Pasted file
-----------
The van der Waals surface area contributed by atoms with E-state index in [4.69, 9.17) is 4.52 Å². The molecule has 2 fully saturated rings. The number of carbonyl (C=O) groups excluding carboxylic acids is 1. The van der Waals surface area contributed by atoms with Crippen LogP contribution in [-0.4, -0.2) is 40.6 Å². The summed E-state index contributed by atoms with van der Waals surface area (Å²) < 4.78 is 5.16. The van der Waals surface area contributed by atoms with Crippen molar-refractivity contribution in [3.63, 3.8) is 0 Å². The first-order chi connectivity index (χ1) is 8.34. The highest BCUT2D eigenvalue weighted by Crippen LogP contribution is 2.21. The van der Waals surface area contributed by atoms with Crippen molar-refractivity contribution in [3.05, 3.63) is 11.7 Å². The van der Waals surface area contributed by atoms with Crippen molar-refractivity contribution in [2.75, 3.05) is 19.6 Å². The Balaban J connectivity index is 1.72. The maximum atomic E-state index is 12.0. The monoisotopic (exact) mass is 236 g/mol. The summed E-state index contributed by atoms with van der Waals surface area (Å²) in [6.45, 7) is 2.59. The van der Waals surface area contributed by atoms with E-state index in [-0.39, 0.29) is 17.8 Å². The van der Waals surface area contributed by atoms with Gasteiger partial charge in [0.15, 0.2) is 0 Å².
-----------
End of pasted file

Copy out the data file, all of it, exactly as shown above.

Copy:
The van der Waals surface area contributed by atoms with E-state index in [4.69, 9.17) is 4.52 Å². The molecule has 2 fully saturated rings. The number of carbonyl (C=O) groups excluding carboxylic acids is 1. The van der Waals surface area contributed by atoms with Crippen LogP contribution in [-0.4, -0.2) is 40.6 Å². The summed E-state index contributed by atoms with van der Waals surface area (Å²) < 4.78 is 5.16. The van der Waals surface area contributed by atoms with Crippen molar-refractivity contribution in [3.63, 3.8) is 0 Å². The first-order chi connectivity index (χ1) is 8.34. The highest BCUT2D eigenvalue weighted by Crippen LogP contribution is 2.21. The van der Waals surface area contributed by atoms with Crippen molar-refractivity contribution in [3.05, 3.63) is 11.7 Å². The van der Waals surface area contributed by atoms with Crippen molar-refractivity contribution in [2.75, 3.05) is 19.6 Å². The Balaban J connectivity index is 1.72. The maximum atomic E-state index is 12.0. The monoisotopic (exact) mass is 236 g/mol. The summed E-state index contributed by atoms with van der Waals surface area (Å²) in [6.45, 7) is 2.59. The van der Waals surface area contributed by atoms with E-state index in [-0.39, 0.29) is 17.8 Å². The van der Waals surface area contributed by atoms with Gasteiger partial charge in [0.15, 0.2) is 0 Å².